The life of a female hotel receptionist


“The only thing constant and genuine that you will see on my face is my smile,” says Asha Lata (name changed on request), with an obvious beaming smile.

Asha is one of those numerous receptionists or better ordained front office executives working in again numerous hotels in India.

30 year-old Asha Lata, dresses up every working day, impeccably, in a crisp cotton saree or at times a pair of jeans and a shirt to reach her workplace – a 30-room hotel at Karol Bagh. Her 60 minutes one-way journey from her house in JJ Colony to the hotel is often a not-so-pleasant journey, with the usual gazes and stares that she encounters while taking a DTC bus or the Metro.

“My job is to make that instant connect with the customer once s/he comes in to our hotel. I think a woman has a lot of patience and she can build an immediate relationship with an individual, which is very important in this job. Hence, there are so many woman receptionists than males,” says Asha with pride.

She further says, “I did not have any formal degree related to this job, prior to my joining and hence have not been able to move much in the career ladder.”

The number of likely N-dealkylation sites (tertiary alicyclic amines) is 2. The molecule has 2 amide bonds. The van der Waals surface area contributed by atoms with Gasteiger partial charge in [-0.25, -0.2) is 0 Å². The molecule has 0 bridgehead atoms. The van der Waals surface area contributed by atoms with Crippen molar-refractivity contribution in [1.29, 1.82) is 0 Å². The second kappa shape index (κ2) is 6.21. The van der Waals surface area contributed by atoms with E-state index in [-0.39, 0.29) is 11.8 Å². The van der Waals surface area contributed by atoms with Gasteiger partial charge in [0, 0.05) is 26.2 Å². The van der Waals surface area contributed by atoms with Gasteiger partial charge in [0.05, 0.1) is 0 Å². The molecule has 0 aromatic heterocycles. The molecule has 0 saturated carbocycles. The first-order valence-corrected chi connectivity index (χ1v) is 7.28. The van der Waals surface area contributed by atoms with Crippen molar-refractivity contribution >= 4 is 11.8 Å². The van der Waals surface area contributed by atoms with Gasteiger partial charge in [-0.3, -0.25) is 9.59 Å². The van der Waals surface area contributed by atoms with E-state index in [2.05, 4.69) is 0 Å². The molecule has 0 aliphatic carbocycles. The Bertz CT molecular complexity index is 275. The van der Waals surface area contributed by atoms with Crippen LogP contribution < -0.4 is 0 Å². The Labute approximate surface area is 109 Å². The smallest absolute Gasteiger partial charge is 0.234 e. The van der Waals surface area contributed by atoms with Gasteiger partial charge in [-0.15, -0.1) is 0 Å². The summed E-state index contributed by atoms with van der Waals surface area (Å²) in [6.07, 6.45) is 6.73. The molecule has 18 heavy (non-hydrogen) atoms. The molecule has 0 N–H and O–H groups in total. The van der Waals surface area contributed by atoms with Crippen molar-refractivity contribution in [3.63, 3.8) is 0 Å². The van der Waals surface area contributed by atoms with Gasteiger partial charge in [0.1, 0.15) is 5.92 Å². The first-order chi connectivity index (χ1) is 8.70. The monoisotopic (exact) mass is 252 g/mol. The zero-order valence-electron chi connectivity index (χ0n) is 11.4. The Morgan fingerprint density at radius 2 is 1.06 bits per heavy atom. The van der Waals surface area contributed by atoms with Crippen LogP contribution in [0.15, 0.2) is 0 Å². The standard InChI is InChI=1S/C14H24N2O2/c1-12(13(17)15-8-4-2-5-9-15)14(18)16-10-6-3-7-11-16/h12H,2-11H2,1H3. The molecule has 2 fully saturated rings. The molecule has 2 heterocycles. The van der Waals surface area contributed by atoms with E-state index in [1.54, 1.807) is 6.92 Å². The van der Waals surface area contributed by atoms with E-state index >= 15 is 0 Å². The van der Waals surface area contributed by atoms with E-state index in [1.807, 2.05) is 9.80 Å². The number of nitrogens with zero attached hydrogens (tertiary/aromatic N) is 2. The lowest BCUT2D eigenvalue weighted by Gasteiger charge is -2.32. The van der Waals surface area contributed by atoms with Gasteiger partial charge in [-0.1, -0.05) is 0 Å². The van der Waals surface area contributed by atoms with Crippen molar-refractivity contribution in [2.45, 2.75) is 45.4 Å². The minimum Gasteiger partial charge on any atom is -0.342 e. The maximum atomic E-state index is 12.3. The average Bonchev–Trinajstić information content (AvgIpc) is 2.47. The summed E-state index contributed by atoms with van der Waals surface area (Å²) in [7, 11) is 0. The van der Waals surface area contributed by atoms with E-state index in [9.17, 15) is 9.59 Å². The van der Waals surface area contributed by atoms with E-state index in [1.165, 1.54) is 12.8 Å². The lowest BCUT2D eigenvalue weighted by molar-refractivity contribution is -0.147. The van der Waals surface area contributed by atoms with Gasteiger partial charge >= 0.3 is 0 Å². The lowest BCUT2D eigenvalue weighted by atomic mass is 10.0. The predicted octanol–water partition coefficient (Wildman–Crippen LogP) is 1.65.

Inspite of not having a formal degree, Asha has picked up essential receptionist traits regarding customers - making the right eye contact and using positive emotions – thanks to the informal lessons that the hotel Manager shares with her every now and then. She also verifies the particulars of the guest thoroughly, with the Government notifications to hotel receptionists to do so, in order to unknowingly prevent sheltering terrorist.  

Is the job of a hotel-receptionist a safe career option for a woman? Asha opines, “There is no guarantee of safety for any job – be it for woman or man. Women have now taken to the skies and battle it out with criminals. But yes, there is a certain amount of caution that a woman needs to exercise in the job that I am involved with.”

She advises, “Anyone opting to follow this career should know where to draw the line between being friendly and being professional. We are at times told by our Manager how to make the right eye contact and greet customers in a jovial manner but should have the knack of smelling trouble.”

“My colleagues are very cooperative and help me in my work, which reduces stress in my job. They also fill in me for me, at times, if I have to go for my daughter’s school or something. Whatever time I get on Sundays, I spend it with my family or enjoy cooking new recipes – which is like a hobby”.

Asha, who has been in the same job for two years and earns a monthly salary of Rs.9,000, has a few regrets. “I cannot spend quality time with my five-year old daughter. My mother-in-law my husband - who works as a govt. driver - is very supportive of my career and even if I get late at work, both of them manage the child and take care of household chores.”

“I want my daughter to earn a good degree from a hotel management institute and join a big hotel like the Taj or Oberoi…something that I could not do.”


- Suniet Bezbaroowa (views expressed in the article are that of the author)